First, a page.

The International Magazine of Arts and Antiques of Southeast Asia

Volume 2, Issue 1, January-February 2021.


by Dr. István Zelnik

The Journey through Beads from Prehistory to the Pyu States in Myanmar
by Terence Tan

Gemstone Objects from Burma: Gemmological Tests and Investigation of Production Tchnology
by Dr. József Takács

X-ray Testing Results for the Burmese Gold Beads
by Judith Horváth

Antropomorphic Gemstone Talismans and Amulets
by Dr. István Zelnik

Deities and Gods

Primitive deity figures

Zoo-anthropomorphic talismans

Gold deity amulets

Book Review


Arts of Southeast Asia, Volume 2, Issue 2:
Burmese Gemstone Pectoral Talismans and Amulets


Esteemed Reader,

It gives me great pleasure to introduce the sixth issue of Arts of Southeast Asia, which moves on to deal with the second part of a very special topic: the first two millennia of Burmese gem-cutting history, from the Samon Valley culture of 800 BCE through to the end of the Pyu Kingdoms in the tenth century.
For thousands of years, Burma has been renowned for its wealth of gemstone deposits: jade stones, ruby, emerald, agate, aventurine quartz, rock crystal, tourmaline and onyx, to name just the most widely known. These have been used to make utensils and ritual objects, including talismans and amulets with healing and protective powers, and jewellery.
Recently published studies and albums have shown how the cultural influences of India and Tibet have affected local beliefs and religions, including animistic rituals and the development of relics that have evolved over some three thousand years into the present day, and incorporate talismans and a cult of amulets that has spread across Asia.
In an excellent study by the Hungarian gemmologist, Dr. József Takács, you can acquaint yourself with the various types of Burmese gemstone and the techniques and tools that have been used in gem-cutting and processing in Burma for thousands of years.
Some wonderful material from the Burmese-American archaeologist and gemmologist, Terence Tan, gives a detailed overview of the historical development of Burmese gemstone talismans and amulets, and the art and culture of the Samon Valley and Pyu. In Issue 5 of Arts of Southeast Asia, we showcased the cult and wonderful animal carvings that have been nurtured in connection with animal-shaped talismans over thousands of years in Burma and much of Asia. Now you will encounter human-shaped talismans and the ancient world of gods and protective saints. Enjoy this extraordinary, precious gemstone-time travel!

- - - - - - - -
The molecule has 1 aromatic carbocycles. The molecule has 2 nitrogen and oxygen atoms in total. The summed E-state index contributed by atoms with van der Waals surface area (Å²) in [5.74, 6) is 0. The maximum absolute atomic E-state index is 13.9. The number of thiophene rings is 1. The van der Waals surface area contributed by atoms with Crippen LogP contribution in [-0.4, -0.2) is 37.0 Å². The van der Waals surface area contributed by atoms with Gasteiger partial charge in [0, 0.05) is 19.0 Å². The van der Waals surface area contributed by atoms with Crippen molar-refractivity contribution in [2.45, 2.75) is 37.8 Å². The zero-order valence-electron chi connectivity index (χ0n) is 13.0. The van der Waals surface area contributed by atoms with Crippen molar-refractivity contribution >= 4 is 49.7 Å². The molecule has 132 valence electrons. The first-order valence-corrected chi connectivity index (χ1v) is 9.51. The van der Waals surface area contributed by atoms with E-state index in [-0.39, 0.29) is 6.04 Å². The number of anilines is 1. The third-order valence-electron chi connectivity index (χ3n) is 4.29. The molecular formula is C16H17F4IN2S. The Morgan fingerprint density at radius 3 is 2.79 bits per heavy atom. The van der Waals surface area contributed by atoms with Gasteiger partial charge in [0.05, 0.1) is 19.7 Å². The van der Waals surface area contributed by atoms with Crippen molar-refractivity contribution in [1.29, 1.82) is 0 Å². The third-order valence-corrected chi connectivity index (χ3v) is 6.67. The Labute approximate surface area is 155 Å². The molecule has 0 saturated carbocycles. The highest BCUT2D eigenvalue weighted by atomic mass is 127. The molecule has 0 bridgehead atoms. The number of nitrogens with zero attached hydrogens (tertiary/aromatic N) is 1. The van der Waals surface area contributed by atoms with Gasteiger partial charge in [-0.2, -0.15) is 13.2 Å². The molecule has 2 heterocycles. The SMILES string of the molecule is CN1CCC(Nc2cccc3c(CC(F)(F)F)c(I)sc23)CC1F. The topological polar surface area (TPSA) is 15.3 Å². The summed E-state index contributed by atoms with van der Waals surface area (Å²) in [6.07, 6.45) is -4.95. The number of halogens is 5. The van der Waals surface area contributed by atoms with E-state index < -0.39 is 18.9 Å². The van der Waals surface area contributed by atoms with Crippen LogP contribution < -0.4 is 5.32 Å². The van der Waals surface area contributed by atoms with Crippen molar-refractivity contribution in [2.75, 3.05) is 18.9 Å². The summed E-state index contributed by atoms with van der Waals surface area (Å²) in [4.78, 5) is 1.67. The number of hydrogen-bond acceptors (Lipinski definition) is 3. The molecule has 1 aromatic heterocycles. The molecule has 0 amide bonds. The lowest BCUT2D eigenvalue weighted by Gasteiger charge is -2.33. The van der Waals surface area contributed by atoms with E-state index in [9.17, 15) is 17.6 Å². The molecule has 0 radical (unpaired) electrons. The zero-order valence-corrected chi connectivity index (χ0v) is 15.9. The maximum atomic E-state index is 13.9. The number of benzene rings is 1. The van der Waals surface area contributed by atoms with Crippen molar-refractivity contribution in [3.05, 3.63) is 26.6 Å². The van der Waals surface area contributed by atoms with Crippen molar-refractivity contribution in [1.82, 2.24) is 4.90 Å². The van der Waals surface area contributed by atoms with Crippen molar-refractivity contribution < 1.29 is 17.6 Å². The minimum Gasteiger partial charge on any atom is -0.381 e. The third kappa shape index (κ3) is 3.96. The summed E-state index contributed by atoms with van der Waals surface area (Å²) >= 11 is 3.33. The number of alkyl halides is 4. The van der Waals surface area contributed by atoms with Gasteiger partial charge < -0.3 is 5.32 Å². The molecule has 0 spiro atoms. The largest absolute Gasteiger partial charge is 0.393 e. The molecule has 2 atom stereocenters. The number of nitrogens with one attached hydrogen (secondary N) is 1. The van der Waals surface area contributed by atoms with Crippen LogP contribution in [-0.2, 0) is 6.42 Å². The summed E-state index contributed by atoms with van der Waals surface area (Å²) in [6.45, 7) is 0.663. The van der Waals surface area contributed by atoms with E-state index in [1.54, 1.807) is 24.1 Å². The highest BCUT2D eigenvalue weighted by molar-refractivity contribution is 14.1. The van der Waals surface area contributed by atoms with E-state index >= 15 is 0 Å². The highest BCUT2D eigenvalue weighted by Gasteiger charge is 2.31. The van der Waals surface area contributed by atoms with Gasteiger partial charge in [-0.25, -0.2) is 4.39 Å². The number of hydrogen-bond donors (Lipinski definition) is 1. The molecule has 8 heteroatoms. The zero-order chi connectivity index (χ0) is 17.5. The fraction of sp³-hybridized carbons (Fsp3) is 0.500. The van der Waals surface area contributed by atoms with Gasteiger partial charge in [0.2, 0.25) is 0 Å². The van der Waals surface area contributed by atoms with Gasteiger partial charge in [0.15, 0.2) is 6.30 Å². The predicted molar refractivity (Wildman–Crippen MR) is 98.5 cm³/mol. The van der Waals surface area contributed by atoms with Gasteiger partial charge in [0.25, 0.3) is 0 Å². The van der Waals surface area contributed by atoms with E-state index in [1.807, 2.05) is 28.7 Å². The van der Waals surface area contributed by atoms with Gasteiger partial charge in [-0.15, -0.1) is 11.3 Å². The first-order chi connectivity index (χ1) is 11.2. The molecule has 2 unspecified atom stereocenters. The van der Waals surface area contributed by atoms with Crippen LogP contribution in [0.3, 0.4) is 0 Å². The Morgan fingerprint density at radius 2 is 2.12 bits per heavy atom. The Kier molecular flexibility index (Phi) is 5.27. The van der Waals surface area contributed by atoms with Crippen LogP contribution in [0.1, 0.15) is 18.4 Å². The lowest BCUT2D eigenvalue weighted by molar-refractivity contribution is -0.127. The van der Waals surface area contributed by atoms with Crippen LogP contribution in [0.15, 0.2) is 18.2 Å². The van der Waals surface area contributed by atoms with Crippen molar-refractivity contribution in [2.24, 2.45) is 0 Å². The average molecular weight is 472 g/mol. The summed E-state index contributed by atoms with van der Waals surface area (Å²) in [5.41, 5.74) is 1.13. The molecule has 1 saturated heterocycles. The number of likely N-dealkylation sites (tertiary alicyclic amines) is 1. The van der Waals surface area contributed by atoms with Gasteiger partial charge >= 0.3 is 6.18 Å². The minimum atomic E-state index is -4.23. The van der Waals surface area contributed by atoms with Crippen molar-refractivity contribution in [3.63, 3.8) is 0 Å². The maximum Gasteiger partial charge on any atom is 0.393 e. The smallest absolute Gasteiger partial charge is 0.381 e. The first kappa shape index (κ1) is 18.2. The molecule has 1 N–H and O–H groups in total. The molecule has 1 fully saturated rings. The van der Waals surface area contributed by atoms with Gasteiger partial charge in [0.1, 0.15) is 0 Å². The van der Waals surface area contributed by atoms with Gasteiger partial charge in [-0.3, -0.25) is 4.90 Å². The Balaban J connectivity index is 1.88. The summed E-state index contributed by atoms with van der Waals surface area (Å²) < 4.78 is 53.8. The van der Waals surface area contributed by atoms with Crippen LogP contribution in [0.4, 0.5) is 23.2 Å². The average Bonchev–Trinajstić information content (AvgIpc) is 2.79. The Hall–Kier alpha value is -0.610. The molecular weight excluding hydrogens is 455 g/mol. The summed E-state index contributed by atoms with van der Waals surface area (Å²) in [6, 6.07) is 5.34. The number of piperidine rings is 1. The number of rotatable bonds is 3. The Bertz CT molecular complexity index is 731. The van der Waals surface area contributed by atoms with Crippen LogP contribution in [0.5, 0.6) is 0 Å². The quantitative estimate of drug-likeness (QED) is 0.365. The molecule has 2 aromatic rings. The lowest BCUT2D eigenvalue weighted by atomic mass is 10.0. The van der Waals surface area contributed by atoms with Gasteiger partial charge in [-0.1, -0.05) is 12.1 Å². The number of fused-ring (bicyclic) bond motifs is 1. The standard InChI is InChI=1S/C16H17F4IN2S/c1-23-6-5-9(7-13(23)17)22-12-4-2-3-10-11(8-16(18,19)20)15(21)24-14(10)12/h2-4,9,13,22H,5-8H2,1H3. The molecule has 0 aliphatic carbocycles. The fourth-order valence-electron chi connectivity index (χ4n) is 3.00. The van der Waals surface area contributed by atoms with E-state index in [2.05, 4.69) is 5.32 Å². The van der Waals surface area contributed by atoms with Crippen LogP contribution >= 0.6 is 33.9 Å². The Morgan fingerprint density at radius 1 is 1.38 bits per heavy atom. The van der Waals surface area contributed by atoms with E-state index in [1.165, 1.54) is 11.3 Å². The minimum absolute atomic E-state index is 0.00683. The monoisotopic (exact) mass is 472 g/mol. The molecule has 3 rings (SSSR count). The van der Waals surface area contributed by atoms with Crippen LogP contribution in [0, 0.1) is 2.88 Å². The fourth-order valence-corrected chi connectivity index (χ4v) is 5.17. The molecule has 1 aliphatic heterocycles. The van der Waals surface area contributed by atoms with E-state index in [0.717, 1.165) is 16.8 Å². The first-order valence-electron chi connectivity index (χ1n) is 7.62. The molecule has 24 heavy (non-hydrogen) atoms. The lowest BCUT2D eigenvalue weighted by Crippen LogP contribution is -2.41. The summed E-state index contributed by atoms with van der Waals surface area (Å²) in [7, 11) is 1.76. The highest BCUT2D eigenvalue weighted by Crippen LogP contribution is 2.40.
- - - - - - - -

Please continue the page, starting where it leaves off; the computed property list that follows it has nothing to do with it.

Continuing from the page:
Dr. István Zelnik
President of the Editorial Board

The Journey

from Prehistory to the Pyu States in Myanmar

by Terence Tan

From the Transition Period (The Bronze-Iron Age – circa 700 BC-200 BC) to the Iron Age (circa 400 BC-200 AD)


The transition period in which the Bronze Age shifted to the Iron Age is most commonly referred to in Archaeology as the Bronze-Iron Transition Age (900 BC to 200 AD). In the later part of the Bronze Age, people travelled further, explored new regions, and made new discoveries. It is a common belief among historians that travellers and traders from Greece, Rome, Mesopotamia, Asia Minor, Central Asia, India,
China and East Asia travelled to the Southeast Asian countries via land and sea routes. At that time, people in what is today’s Myanmar were still in the Bronze Age.

X-ray Testing

Results for the Burmese Gold Beads

by Judith Horváth

Precise measuring method for gold based jewellery alloys


In most countries around the world, the quality of objects made from precious metals has always been regulated by law and regulation since time immemorial. Analytical precision and the speed of analysis are both very important. Currently, there are several methods we know of to determine gold, but it is difficult to achieve precision without simultaneous destruction because the prescribed level of accuracy is very strict. When testing gold jewellery alloys we selected the X-ray testing method. We have tested every piece presented in this book and we have issued official certificates for each measurement. The results are summarised in a table below.

Antropomorphic Gemstone

Talismans and Amulets

by Dr. István Zelnik

Anthropomorphic and half human half animal amulets, talismans and beads constitute a rare and special group of Burmese gemstone devotional objects. As far as we know, a few anthropomorphic amulets have turned up at the archaeological excavations of the Samon Valley and Pyu cultures, too.

In Early Landscapes of Myanmar, Elisabeth H. Moore published a photograph of just such an anthropomorphic bead, an object that is today in the collection of Win Maung in Burma, and which originates from Tatkon. 1 Reports of two similar amulets, from the so-called Srimathyakul Thai collection have been published in Australia.

Editorial Board

Dr. István Zelnik, Editor, President of the Editorial Board
András Mészáros, Director – International Relations
Dr. Philippe Smolarski, Asian and Far Eastern Art
Dr. Susan Conway, Arts of Southeast Asia

Róbert Kuszinger, IT Support
Miklós Sulyok, Hunor Holló, Photos
Csilla Bogdán, Péter Zénó Zelnik, Graphic Design
László Dinea, Website Support
Michael James Webb, Executive Editor
Index of Advertisers – ARTS of SOUTHEAST ASIA:
Volume 2. Issue 1. Burmese Anthropomorphic Gemstone Talismans and Amulets

Galerie Zacke, Austria
Julius Art, Hungary
From the Collection of Dr. Zelnik, Switzerland
Ogotai Asian Art, Belgium
Din Sarom Asian Art Gallery, Belgium
Udom Chay Asian Art, Cambodia
Chhim Sothy Art Gallery, Cambodia
Chantas Prou Gallery, Cambodia
La Galerie Insolite, Cambodia
Muy Sim Gallery